Jackie, for example, has suffered through a series of broken relationships and was saddled with raising three boys on her own, suffering health problems and chronic unemployment. And yet in 56 Up, she speaks movingly of the support she’s gotten from the people in her life and from the government, and is careful to appreciate what she’s gained through motherhood.
Another participant, Neil, suffers severe mental illness and has been homeless and suicidal for long stretches of time. But Neil also provides the audience with many moments of grace, as when he recounts how grateful he is for long walks and conversations with friends.
This sense of gratitude contributes powerfully to the resilience of Jackie and Neil—and reveals, in visceral ways, the insights that arise from the new science of gratitude.
As psychologist Robert Emmons writes, “We’ve studied more than one thousand people, from ages eight to 80, and found that people who practice gratitude consistently report a host of benefits”—including stronger immune systems, lower blood pressure, more optimism, and stronger social networks. “People who live a life of pervasive thankfulness really do experience life differently than people who cheat themselves out of life by not feeling grateful.”
3. Relationships matter—a lot.
“At 56, for people who put energy into families, there was a big payback,” said Michael Apted after the premier of 56 Up in New York.
I agree with Apted, and so does science. Again and again, the “Up” series reveals how critical friends, family, and social connections are to an individual’s success and happiness in life — which is also one of the most important takeaways from decades of research into positive emotions.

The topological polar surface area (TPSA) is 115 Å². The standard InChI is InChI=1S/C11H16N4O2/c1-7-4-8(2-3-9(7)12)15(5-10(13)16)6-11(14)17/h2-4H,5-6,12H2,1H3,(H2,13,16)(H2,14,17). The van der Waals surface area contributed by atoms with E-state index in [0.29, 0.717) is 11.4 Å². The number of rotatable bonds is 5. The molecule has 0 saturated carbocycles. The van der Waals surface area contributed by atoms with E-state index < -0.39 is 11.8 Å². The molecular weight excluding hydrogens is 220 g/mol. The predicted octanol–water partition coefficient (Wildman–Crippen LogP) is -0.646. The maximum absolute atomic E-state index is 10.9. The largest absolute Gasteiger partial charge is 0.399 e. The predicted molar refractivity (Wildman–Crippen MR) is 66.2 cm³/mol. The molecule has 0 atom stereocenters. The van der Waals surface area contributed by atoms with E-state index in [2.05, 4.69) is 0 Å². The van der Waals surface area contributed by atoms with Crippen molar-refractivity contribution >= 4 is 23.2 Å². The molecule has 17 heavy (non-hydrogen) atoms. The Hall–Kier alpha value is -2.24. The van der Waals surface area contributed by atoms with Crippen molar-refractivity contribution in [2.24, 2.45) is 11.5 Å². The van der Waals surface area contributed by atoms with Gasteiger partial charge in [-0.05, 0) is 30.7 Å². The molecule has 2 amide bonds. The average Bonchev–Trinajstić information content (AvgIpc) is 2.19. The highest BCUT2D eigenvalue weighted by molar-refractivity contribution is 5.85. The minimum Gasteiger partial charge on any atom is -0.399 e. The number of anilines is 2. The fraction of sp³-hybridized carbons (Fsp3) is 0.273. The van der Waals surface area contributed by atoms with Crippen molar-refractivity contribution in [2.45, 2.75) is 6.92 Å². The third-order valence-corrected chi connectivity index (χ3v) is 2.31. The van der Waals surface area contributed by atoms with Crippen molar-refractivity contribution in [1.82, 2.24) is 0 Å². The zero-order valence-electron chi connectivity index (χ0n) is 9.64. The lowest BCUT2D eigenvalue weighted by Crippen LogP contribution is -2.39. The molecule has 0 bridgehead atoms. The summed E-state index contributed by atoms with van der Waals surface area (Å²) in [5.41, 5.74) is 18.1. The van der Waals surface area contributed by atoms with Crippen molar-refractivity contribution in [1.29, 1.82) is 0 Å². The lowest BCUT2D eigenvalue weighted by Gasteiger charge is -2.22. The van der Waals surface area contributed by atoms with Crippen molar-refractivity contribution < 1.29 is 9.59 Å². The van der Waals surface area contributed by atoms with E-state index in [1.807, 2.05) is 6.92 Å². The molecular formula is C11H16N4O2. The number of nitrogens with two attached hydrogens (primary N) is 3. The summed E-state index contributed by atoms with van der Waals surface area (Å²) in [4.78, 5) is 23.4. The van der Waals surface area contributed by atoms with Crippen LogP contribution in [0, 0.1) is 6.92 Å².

Tony is in many ways the most charming and vivid personality in the “Up” series — but he has also been an unfaithful and unhelpful husband. It’s knowing that history that pushes us to tears when, in 56 Up, he pays tribute to his wife and to the incredible durability of their marriage. The moment appears to catch even Tony off guard — as he tells a story, he seems to suddenly see his 35-year relationship in its entirety, and he stops cold with gratitude toward his wife. Without a wife and children, a man like Tony might have lived a much emptier life.
The series also reveals that divorce need not be the end of family. Many of the boys grew up without fathers and several of them divorced later in life, and yet they have all remained engaged, responsible dads (to biological children as well as to stepkids and foster kids), which reflects a three-generation transformation in fatherhood.
For both men and women, caring for others invested their lives with a meaning that they weren’t able to find in any other activity.
4. Money also matters — but only up to a point.
The series originally set out to examine the long-term impact of social class on happiness and life chances. And it does, in fact, show that money matters.